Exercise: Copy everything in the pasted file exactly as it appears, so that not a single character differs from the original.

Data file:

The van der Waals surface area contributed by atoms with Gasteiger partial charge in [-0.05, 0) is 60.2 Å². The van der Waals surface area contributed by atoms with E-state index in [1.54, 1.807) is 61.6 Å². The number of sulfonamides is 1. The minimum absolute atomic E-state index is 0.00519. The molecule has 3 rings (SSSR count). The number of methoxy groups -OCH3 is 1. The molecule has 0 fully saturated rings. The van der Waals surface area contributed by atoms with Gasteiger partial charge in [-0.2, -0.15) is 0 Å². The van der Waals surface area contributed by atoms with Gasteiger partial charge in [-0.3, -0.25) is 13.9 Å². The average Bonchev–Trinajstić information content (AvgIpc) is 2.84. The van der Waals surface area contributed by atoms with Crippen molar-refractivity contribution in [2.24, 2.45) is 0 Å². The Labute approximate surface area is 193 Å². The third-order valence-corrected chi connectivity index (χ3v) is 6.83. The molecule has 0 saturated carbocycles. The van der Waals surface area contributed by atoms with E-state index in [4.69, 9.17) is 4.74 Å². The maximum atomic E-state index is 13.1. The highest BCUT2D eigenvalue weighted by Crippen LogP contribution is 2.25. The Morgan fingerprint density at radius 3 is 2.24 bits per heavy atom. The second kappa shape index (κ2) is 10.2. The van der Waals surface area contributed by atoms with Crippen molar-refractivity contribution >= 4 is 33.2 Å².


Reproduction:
The van der Waals surface area contributed by atoms with Gasteiger partial charge in [-0.05, 0) is 60.2 Å². The van der Waals surface area contributed by atoms with E-state index in [1.54, 1.807) is 61.6 Å². The number of sulfonamides is 1. The minimum absolute atomic E-state index is 0.00519. The molecule has 3 rings (SSSR count). The number of methoxy groups -OCH3 is 1. The molecule has 0 fully saturated rings. The van der Waals surface area contributed by atoms with Gasteiger partial charge in [-0.2, -0.15) is 0 Å². The van der Waals surface area contributed by atoms with Gasteiger partial charge in [-0.3, -0.25) is 13.9 Å². The average Bonchev–Trinajstić information content (AvgIpc) is 2.84. The van der Waals surface area contributed by atoms with Crippen molar-refractivity contribution in [2.24, 2.45) is 0 Å². The Labute approximate surface area is 193 Å². The third-order valence-corrected chi connectivity index (χ3v) is 6.83. The molecule has 0 saturated carbocycles. The van der Waals surface area contributed by atoms with E-state index in [4.69, 9.17) is 4.74 Å². The maximum atomic E-state index is 13.1. The highest BCUT2D eigenvalue weighted by Crippen LogP contribution is 2.25. The Morgan fingerprint density at radius 3 is 2.24 bits per heavy atom. The second kappa shape index (κ2) is 10.2. The van der Waals surface area contributed by atoms with Crippen molar-refractivity contribution >= 4 is 33.2 Å².